New Music | Friday Roll Out: Extinction A.D.


We live within odd spaces, and there are moments when we don’t even realize it. While they may seem vastly different and unique, they’re ubiquitous. Imagine living within the confines of genres for one thing, but you may note that Hip-Hop lives close to, or intersects with Metal, classical will find solace nestled to free jazz, and so on. Not even sure where I’m going with this anymore, loud rock has so many subgenres that it may be difficult to discern one from the other but sometimes it’s not difficult.

For the past month I’ve been wrapped around the Ruthless Intent E.P (Unique Leader Records), the latest release by Long Island, NY metal stalwarts Extinction A.D. The band is obviously deeply rooted in metal but there are a variety of influential aspects to the group, aside from music itself. The band does cite Tarantino and John Carpenter, which may add to the group’s savagery, while writers like Alan Moore and George Orwell, as well as lyricist Chuck D are pivotal influences for these four horsemen. Sure the band can thrash with the best of them and those double-kicks are massively entertaining but we can hear their heavy hardcore roots seeping through as well. With just four songs, the band tears down everything around it.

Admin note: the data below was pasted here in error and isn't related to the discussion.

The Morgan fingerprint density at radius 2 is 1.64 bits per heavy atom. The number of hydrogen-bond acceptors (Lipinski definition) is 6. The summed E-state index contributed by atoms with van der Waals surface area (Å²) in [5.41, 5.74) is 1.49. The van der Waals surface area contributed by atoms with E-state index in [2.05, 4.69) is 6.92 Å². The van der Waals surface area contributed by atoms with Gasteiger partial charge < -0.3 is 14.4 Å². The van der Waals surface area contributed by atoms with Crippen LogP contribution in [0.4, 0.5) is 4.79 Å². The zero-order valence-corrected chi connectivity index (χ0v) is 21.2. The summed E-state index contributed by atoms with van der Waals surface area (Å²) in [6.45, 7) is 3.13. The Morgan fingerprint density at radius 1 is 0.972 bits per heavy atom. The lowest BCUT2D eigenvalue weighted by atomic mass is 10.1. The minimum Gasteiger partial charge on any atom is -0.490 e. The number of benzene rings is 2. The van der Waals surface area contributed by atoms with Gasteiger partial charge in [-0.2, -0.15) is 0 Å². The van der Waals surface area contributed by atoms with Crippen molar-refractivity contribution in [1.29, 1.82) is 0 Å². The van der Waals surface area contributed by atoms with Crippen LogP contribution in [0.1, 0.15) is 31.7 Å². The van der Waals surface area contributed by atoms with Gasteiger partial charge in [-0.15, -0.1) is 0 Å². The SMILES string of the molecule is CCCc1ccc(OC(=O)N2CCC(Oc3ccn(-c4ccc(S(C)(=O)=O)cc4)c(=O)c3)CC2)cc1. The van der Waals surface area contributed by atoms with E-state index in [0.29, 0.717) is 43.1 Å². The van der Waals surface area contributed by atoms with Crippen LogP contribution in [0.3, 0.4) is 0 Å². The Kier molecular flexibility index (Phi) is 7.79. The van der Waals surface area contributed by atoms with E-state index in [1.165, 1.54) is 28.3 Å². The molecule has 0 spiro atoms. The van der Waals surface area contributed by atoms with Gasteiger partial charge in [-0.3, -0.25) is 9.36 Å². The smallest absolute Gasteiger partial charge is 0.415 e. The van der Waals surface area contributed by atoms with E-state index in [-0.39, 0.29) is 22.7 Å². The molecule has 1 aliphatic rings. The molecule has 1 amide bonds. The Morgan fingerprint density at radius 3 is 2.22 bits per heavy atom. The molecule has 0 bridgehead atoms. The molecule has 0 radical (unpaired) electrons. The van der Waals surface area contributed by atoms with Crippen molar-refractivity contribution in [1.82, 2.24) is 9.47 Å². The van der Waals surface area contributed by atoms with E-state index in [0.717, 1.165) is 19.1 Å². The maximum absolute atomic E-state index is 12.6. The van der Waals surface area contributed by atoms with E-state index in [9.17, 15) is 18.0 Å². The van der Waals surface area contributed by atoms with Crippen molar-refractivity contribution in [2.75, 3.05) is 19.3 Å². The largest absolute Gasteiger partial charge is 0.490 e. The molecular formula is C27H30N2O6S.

Those kicks I mentioned open “Prodigal Scum,” as heavy a song as anything you’ve ever heard before, and challenging listeners in 2024, with dual guitar interplay that never unravels, always tightly wound against a massive rhythm. Now this is the way to start things! This leads into “Under The Hood” with unexpected vocal melodies against the harsh growl but when they sing “How long can the truth be stretched?/How long can we live with regret?” before changing things up, allowing for what sounds like two songs in one. But it works, oh how it works. For the naysayers, Metal isn’t dead, it’s still alive and well, and “Mortality Bait” is a testament to that. The track, the guitars, literally shake and stir out all the sludge making its way from New York and New Jersey, as the band then explodes with frenetic energy, allowing each instrument to make its way, unrestrained with haunting emotion emanating through.

With a few albums and a handful of E.P.s, Extinction A.D. shows no signs of slowing down. Ruthless Intent seems to echo that feeling with the harsh deliveries in its songs coupled with inventive melodies throughout. With such an intense release, how can the band even consider it?